Ashcroft was occupied on July 28 by the friendly forces of the Western Command Military Vehicle Historical Society. The convoy is headed north to Alaska to celebrate the 70th anniversary of the construction of the Alaska Highway.

Ashcroft was occupied on July 28 by the friendly forces of the Western Command Military Vehicle Historical Society. The convoy is headed north to Alaska to celebrate the 70th anniversary of the construction of the Alaska Highway.

Convoy of vintage military vehicles celebrates Alaska Highway anniversary

Convoy made Ashcroft its first stop as it heads north to celebrate the 70th anniversary of the Alaska Highway.

  • Jul. 29, 2012 9:00 a.m.

A convoy of military vehicles commemorating the 70th anniversary of the construction of the Alaska Highway in 1942 made Ashcroft its first stop on 28 July.

The convoy, organized by the Western Command Military Vehicle Historical Society, ill be visiting Legions and communities between now and Aug. 19 as it makes its way towards its ultimate destination of Delta Junction and Fairbanks, Alaska. Along the way, the group aims to raise public awareness and remembrance of our veterans, as well as mark the 70th anniversary of the 2,200 km highway, built in an amazing seven months during the height of World War II.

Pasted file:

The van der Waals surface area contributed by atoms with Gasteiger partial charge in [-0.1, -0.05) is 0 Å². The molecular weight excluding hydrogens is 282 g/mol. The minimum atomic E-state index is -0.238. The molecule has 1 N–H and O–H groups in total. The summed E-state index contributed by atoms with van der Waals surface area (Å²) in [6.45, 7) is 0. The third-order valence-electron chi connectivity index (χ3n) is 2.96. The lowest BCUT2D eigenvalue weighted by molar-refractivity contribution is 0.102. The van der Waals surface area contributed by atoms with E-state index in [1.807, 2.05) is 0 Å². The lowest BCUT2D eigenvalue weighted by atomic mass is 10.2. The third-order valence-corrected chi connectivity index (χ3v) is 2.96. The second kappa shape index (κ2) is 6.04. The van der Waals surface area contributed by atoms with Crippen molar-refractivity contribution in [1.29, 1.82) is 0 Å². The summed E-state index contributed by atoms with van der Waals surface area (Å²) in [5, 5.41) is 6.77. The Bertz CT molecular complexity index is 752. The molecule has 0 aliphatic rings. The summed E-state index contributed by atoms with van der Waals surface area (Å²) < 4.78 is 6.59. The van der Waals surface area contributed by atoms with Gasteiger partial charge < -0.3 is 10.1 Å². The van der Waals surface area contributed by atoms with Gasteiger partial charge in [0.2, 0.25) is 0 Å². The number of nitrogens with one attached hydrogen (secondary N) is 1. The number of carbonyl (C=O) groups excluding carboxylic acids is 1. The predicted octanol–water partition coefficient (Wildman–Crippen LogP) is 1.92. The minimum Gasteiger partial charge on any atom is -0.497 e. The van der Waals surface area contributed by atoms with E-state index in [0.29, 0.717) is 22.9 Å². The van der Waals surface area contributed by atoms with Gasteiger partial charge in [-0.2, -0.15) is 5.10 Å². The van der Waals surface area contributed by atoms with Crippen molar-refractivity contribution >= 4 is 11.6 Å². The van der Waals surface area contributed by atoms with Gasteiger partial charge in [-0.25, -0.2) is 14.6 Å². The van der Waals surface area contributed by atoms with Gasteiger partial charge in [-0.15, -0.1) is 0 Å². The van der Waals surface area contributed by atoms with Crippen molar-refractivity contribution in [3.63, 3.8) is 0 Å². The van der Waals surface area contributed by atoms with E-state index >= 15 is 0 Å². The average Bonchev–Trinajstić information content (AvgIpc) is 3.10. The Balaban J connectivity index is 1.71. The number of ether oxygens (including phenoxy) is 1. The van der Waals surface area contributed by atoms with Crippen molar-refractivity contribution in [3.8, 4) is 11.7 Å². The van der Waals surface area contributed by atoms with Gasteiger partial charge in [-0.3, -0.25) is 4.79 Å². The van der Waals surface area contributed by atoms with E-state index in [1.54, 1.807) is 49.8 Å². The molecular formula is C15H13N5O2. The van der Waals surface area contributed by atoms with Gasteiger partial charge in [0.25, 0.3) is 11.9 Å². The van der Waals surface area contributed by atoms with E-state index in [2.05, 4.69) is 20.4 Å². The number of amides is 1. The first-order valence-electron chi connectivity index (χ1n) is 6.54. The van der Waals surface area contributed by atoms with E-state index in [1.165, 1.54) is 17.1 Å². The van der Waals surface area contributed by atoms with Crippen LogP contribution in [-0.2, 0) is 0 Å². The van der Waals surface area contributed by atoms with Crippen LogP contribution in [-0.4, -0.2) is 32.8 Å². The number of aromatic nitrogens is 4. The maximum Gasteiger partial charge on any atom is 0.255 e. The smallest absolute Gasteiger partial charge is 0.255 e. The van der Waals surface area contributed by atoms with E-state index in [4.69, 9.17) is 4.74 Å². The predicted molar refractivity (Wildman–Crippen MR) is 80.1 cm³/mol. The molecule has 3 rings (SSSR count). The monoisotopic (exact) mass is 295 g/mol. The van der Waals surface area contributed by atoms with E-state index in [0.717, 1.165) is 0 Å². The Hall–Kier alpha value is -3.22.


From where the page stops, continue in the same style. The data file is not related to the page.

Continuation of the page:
David Beale, vice president of the WCMVHS, said that the main chapter of the club is in Vancouver, with members all over BC, Alberta, and Washington State. David King, who had traveled from his home near Everett, WA to join the convoy, proudly displayed his 1942 WLA Harley-Davidson motorcycle, complete with vintage ammunition bags for storage, a 48-star American flag, and a machine gun scabbard containing a Browning submachine gun (replica) and World War I trench knife (genuine).

Dwayne McNee of the Lower Mainland is making the journey in his original 1948 Willys Jeep. The Willys Jeep is the iconic vehicle of the Second World War, and McNee described the vehicles as “workhorses”, which could be – and were – modified by the men using them to suit the terrain and climate in which they worked.

Among the other vehicles on display at the Legion were a 1944 field artillery tractor, used for hauling cargo; a 1943 American signal van; and a 1943 C-15 Australian signal truck, which its owners had shipped over here.

From Ashcroft the convoy was going on to Clinton, 100 Mile, Williams Lake, and other Interior cities before arriving in Dawson Creek – Mile 0 of the Alaska Highway – for the official kickoff of the tour on Aug. 4. A much larger U.S. convoy, arranged by the Military Vehicle Preservation Society, will also be departing from Dawson Creek on that day. The WCMVHS tour is sponsored in part by Veterans Affairs Canada and the Royal Canadian Legion.

 

Barbara Roden